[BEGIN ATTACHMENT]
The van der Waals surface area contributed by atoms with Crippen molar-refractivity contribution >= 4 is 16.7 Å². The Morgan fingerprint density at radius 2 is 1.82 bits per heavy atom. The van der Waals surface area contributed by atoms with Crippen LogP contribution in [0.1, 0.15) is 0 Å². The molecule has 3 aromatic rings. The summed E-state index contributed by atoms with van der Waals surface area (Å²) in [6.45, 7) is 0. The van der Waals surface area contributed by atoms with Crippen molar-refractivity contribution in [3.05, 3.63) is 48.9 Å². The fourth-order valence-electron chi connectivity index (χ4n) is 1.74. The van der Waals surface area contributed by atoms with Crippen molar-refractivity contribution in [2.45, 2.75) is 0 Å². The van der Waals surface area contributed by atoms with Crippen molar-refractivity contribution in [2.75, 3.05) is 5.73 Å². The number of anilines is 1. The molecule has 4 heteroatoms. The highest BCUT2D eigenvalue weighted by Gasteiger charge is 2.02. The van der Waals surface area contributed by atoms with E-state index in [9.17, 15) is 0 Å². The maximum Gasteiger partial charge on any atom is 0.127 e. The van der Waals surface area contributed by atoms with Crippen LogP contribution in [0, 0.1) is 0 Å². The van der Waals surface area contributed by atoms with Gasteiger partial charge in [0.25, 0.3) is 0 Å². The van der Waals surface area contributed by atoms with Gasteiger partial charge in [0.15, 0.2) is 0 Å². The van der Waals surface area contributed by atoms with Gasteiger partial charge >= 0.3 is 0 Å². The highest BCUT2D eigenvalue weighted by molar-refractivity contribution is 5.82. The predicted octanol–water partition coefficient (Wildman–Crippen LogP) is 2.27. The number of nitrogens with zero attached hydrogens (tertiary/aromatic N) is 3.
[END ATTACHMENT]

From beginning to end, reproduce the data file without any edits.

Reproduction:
The van der Waals surface area contributed by atoms with Crippen molar-refractivity contribution >= 4 is 16.7 Å². The Morgan fingerprint density at radius 2 is 1.82 bits per heavy atom. The van der Waals surface area contributed by atoms with Crippen LogP contribution in [0.1, 0.15) is 0 Å². The molecule has 3 aromatic rings. The summed E-state index contributed by atoms with van der Waals surface area (Å²) in [6.45, 7) is 0. The van der Waals surface area contributed by atoms with Crippen molar-refractivity contribution in [3.05, 3.63) is 48.9 Å². The fourth-order valence-electron chi connectivity index (χ4n) is 1.74. The van der Waals surface area contributed by atoms with Crippen molar-refractivity contribution in [2.45, 2.75) is 0 Å². The van der Waals surface area contributed by atoms with Crippen molar-refractivity contribution in [2.75, 3.05) is 5.73 Å². The number of anilines is 1. The molecule has 4 heteroatoms. The highest BCUT2D eigenvalue weighted by Gasteiger charge is 2.02. The van der Waals surface area contributed by atoms with E-state index in [9.17, 15) is 0 Å². The maximum Gasteiger partial charge on any atom is 0.127 e. The van der Waals surface area contributed by atoms with Crippen LogP contribution in [0, 0.1) is 0 Å². The van der Waals surface area contributed by atoms with Gasteiger partial charge in [0.25, 0.3) is 0 Å². The van der Waals surface area contributed by atoms with Gasteiger partial charge in [0.15, 0.2) is 0 Å². The van der Waals surface area contributed by atoms with Gasteiger partial charge >= 0.3 is 0 Å². The highest BCUT2D eigenvalue weighted by molar-refractivity contribution is 5.82. The predicted octanol–water partition coefficient (Wildman–Crippen LogP) is 2.27. The number of nitrogens with zero attached hydrogens (tertiary/aromatic N) is 3.